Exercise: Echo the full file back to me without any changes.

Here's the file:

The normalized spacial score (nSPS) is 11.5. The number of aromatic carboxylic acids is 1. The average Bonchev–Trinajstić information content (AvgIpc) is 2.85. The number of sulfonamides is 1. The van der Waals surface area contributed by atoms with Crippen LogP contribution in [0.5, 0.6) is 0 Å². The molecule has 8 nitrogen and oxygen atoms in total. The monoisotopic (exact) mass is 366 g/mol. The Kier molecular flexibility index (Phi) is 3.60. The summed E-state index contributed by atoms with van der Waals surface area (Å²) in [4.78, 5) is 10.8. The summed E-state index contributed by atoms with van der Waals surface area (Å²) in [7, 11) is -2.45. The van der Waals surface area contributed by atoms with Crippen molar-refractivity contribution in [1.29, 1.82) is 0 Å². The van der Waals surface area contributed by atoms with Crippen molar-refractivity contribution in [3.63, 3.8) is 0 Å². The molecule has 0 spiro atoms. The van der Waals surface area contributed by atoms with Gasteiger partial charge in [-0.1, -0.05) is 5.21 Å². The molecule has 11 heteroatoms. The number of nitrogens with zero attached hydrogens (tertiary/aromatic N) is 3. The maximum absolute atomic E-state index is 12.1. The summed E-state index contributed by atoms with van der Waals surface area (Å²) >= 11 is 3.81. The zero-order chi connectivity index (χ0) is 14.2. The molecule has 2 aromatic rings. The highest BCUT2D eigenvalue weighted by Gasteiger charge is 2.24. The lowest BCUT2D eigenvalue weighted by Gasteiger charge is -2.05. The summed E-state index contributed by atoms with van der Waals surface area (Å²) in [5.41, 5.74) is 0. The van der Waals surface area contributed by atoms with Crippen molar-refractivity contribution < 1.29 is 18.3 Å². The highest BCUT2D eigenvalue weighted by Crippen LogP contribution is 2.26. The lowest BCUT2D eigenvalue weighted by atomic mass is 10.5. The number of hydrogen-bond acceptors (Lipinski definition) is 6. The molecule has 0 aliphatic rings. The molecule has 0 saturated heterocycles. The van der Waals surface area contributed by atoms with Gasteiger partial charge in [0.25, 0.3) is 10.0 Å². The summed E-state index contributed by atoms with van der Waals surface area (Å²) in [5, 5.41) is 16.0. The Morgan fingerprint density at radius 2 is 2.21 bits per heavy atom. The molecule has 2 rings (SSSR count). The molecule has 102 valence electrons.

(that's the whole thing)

The normalized spacial score (nSPS) is 11.5. The number of aromatic carboxylic acids is 1. The average Bonchev–Trinajstić information content (AvgIpc) is 2.85. The number of sulfonamides is 1. The van der Waals surface area contributed by atoms with Crippen LogP contribution in [0.5, 0.6) is 0 Å². The molecule has 8 nitrogen and oxygen atoms in total. The monoisotopic (exact) mass is 366 g/mol. The Kier molecular flexibility index (Phi) is 3.60. The summed E-state index contributed by atoms with van der Waals surface area (Å²) in [4.78, 5) is 10.8. The summed E-state index contributed by atoms with van der Waals surface area (Å²) in [7, 11) is -2.45. The van der Waals surface area contributed by atoms with Crippen molar-refractivity contribution in [1.29, 1.82) is 0 Å². The van der Waals surface area contributed by atoms with Crippen molar-refractivity contribution in [3.63, 3.8) is 0 Å². The molecule has 0 spiro atoms. The van der Waals surface area contributed by atoms with Gasteiger partial charge in [-0.1, -0.05) is 5.21 Å². The molecule has 11 heteroatoms. The number of nitrogens with zero attached hydrogens (tertiary/aromatic N) is 3. The maximum absolute atomic E-state index is 12.1. The summed E-state index contributed by atoms with van der Waals surface area (Å²) >= 11 is 3.81. The zero-order chi connectivity index (χ0) is 14.2. The molecule has 2 aromatic rings. The highest BCUT2D eigenvalue weighted by Gasteiger charge is 2.24. The lowest BCUT2D eigenvalue weighted by Gasteiger charge is -2.05. The summed E-state index contributed by atoms with van der Waals surface area (Å²) in [5.41, 5.74) is 0. The van der Waals surface area contributed by atoms with Crippen molar-refractivity contribution < 1.29 is 18.3 Å². The highest BCUT2D eigenvalue weighted by Crippen LogP contribution is 2.26. The lowest BCUT2D eigenvalue weighted by atomic mass is 10.5. The number of hydrogen-bond acceptors (Lipinski definition) is 6. The molecule has 0 aliphatic rings. The molecule has 0 saturated heterocycles. The van der Waals surface area contributed by atoms with Gasteiger partial charge in [0.25, 0.3) is 10.0 Å². The summed E-state index contributed by atoms with van der Waals surface area (Å²) in [5, 5.41) is 16.0. The Morgan fingerprint density at radius 2 is 2.21 bits per heavy atom. The molecule has 2 rings (SSSR count). The molecule has 102 valence electrons.